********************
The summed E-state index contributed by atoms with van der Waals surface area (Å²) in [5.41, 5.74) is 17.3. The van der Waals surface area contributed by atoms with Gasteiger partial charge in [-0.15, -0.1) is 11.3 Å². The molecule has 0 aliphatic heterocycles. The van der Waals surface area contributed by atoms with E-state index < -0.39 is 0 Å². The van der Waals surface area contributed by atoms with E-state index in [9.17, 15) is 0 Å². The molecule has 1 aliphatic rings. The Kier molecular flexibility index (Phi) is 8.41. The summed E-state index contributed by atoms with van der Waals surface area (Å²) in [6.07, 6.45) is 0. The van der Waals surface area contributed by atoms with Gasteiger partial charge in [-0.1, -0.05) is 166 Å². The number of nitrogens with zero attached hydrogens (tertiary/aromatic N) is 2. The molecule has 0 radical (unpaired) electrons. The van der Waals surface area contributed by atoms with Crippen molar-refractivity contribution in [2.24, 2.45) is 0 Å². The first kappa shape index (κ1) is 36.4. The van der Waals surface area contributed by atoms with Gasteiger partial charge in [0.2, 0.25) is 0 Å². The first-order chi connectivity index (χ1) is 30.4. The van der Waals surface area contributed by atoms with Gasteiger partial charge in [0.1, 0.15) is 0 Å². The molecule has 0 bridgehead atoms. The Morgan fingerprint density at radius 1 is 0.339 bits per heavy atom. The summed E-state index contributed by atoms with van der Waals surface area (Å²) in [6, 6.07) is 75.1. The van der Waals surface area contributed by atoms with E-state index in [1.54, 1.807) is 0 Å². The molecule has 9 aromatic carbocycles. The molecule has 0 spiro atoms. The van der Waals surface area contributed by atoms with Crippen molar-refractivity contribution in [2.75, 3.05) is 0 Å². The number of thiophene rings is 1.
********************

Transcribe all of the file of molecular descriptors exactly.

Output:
The summed E-state index contributed by atoms with van der Waals surface area (Å²) in [5.41, 5.74) is 17.3. The van der Waals surface area contributed by atoms with Gasteiger partial charge in [-0.15, -0.1) is 11.3 Å². The molecule has 0 aliphatic heterocycles. The van der Waals surface area contributed by atoms with E-state index < -0.39 is 0 Å². The van der Waals surface area contributed by atoms with E-state index in [9.17, 15) is 0 Å². The molecule has 1 aliphatic rings. The Kier molecular flexibility index (Phi) is 8.41. The summed E-state index contributed by atoms with van der Waals surface area (Å²) in [6.07, 6.45) is 0. The van der Waals surface area contributed by atoms with Gasteiger partial charge in [-0.1, -0.05) is 166 Å². The number of nitrogens with zero attached hydrogens (tertiary/aromatic N) is 2. The molecule has 0 radical (unpaired) electrons. The van der Waals surface area contributed by atoms with Crippen molar-refractivity contribution in [2.24, 2.45) is 0 Å². The first kappa shape index (κ1) is 36.4. The van der Waals surface area contributed by atoms with Gasteiger partial charge in [0.2, 0.25) is 0 Å². The first-order chi connectivity index (χ1) is 30.4. The van der Waals surface area contributed by atoms with Gasteiger partial charge in [0.1, 0.15) is 0 Å². The molecule has 0 bridgehead atoms. The Morgan fingerprint density at radius 1 is 0.339 bits per heavy atom. The summed E-state index contributed by atoms with van der Waals surface area (Å²) in [6, 6.07) is 75.1. The van der Waals surface area contributed by atoms with E-state index in [1.54, 1.807) is 0 Å². The molecule has 9 aromatic carbocycles. The molecule has 0 spiro atoms. The van der Waals surface area contributed by atoms with Crippen molar-refractivity contribution in [2.75, 3.05) is 0 Å². The number of thiophene rings is 1.